German based price search engine smart.apnoti.com has just launched a new barcode scanning iPhone app, iBarcode.
The app (iTunes link) can deal with a range of barcodes
(UPC8, UPC12, EAN and ISBN), which are commonly found on the packaging of consumer electricals, books, and DVDs. I’ve been seeing if it works…
The app compares prices for the US, UK, Germany and France though you need to change your preferred market in the settings section, otherwise it defaults to Germany.
You can either search by keyword, or use the iPhone camera (this works on all iPhones) to scan the barcode and return matching product results:
You then need to hover the phone over the barcode, until it is lined up with the arrows on screen, which can be a fiddly job:
Once this has been done, matching results from a range of retailers so you can compare prices for the item:
The problem with the search results for me is that prices were shown in Euros, despite my having set the UK as the preferred country, and the names or logos of retailers are not shown next to results, which makes it harder to decide which result to click on.
Clicking on the link takes you to the retailers’ product page, and most I tried were desktop pages, which makes it less likely that a customer will make a purchase straight from the phone. This happens even for retailer like Amazon that have mobile-optimised sites:
The app displays a beta logo, and this may explain some of the errors I came across when using the app. All the keyword searches I tried, including ‘iPod’ which should return loads of results, produced this screen:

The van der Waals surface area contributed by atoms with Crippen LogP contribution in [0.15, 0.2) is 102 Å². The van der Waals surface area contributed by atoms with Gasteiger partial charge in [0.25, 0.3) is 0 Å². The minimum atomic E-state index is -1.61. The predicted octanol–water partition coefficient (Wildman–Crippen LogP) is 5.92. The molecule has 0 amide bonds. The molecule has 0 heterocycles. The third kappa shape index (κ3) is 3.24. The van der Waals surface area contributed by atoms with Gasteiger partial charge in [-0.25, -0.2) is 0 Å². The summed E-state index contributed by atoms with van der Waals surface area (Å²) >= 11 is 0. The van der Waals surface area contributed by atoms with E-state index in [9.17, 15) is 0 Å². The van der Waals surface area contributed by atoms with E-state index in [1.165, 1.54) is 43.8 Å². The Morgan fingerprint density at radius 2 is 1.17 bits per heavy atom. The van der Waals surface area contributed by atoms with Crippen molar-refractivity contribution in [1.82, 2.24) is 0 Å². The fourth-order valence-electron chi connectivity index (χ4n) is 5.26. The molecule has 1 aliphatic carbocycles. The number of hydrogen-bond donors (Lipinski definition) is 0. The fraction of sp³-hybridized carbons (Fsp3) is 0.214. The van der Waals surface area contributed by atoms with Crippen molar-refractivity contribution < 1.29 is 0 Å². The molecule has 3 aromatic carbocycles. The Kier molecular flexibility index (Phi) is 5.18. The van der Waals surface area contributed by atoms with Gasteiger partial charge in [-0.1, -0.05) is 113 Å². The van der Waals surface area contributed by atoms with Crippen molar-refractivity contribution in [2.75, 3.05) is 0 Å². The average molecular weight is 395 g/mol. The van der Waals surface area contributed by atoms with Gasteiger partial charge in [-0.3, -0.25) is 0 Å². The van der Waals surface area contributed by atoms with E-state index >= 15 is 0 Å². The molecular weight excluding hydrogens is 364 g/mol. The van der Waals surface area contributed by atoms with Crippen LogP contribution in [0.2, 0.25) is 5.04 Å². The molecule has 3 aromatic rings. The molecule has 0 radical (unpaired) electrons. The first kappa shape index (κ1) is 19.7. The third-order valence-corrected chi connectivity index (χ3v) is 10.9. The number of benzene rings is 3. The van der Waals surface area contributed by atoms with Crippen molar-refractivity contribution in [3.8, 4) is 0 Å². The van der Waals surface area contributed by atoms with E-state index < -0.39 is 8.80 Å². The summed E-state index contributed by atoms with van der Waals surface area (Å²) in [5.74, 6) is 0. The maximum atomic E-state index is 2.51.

I’m not sure that an app should be in beta when it is released, especially when you are charging users to download it. If people get the app and try it, and find it doesn’t work so well, then this means that many will not use it again, and may leave negative reviews, deterring others from using it.
I think that shopping comparison services are potentially very useful for mobiles, and anything that avoids the need for users to spend time typing in product details is an improvement.
Barcode scanners are one thing that makes it easier to quickly find price comparisons, though I found the camera functions on both the Amazon and Barnes & Noble apps, which allow you to find matching products by taking a picture if a DVD cover or book, easier to use, though this may be easier on an iPhone 3GS.
The price is another issue here. OK, 59p for the app isn’t going to break the bank, but if you are looking to earn commissions through price comparison, it makes sense to get as many users as possible. Charging a fee, however small, will mean fewer users.
It is a potentially useful app, but the various bugs / faults need to be ironed out first, while I think the company needs to think about making it free in order to attract more users.
UPDATE: Wolfram from Apnoti tells me that a couple of the issues I mentioned in the review are, the prices displaying in Euros, and keyword search not working, were the result of a UK server issue. I tried the app again, and these two problems have been fixed now.
I also asked why there is a 59p price tag on the app:
With iBARCODE we don’t just query the API from Google Shopping or any other provider but we query product prices on demand from all relevant merchants directly and in the moment when the user starts the price search.
By doing it this way, we ensure that prices are most accurate and up-to-date and consumers can make the right purchase decision. Due to the fact that we have immense server costs to enable
price requests in real-time we made the decision to make it a paid app.